Known as the Mobileye Advance Warning System (AWS), the system consists of a small camera and a computer chip that has been programmed to recognize vehicles, pedestrians and other hazards. The system gives the driver an auditory warning and helps them to maintain safe distances from any of these potential hazards. It is also smart enough to ignore vehicles in adjacent lanes, and can warn the driver of an imminent collision up to three seconds before it occurs.
The set-up also features a lane departure warning system, as well as a feature that measures how far away other cars are and represents their proximity on a display screen located on the dash. More features are under development, including a pedestrian identification system and a lane change assist feature.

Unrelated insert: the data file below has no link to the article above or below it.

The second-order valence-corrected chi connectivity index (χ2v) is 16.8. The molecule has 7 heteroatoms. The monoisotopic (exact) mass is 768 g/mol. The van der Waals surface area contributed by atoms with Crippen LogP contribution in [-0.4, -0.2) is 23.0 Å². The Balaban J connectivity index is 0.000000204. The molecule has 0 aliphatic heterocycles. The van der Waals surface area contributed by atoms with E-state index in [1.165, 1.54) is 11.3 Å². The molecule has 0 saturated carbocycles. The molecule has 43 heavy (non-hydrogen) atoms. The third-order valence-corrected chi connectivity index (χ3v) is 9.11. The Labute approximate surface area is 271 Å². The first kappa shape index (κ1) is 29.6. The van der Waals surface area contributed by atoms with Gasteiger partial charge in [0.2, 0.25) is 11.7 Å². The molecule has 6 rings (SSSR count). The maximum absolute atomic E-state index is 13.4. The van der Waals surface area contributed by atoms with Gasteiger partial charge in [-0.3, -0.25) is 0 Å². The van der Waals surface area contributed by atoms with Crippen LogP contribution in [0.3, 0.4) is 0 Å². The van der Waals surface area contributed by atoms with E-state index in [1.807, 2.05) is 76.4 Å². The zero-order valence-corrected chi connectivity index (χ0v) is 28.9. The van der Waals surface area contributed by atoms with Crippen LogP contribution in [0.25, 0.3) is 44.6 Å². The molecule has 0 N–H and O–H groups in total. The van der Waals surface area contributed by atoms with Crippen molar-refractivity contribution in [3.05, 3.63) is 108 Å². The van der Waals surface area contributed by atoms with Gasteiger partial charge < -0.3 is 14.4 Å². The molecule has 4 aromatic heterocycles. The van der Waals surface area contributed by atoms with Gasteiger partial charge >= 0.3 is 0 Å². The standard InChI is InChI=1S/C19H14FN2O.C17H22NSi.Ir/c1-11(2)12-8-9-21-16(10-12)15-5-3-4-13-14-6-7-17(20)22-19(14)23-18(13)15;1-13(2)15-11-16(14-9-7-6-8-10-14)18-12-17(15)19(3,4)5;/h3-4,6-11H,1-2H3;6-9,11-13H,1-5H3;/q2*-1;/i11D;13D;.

Unlike existing OEM systems that are just starting to make their way onto the market, the Mobileye set-up does not require an expensive radar unit, and can work at night and in adverse weather conditions. Due to the low cost of its components, the final outlay to customers is expected to fall somewhere around the $1,000 mark.
Opel recently revealed its own camera-based safety system for its new Insignia saloon and Nissan is currently testing a system that uses cameras to detect potential slip-hazards. As for the Mobileye, its developer has recently signed a contract with General Motors and parts supplier Delphi to eventually offer the system on GM products.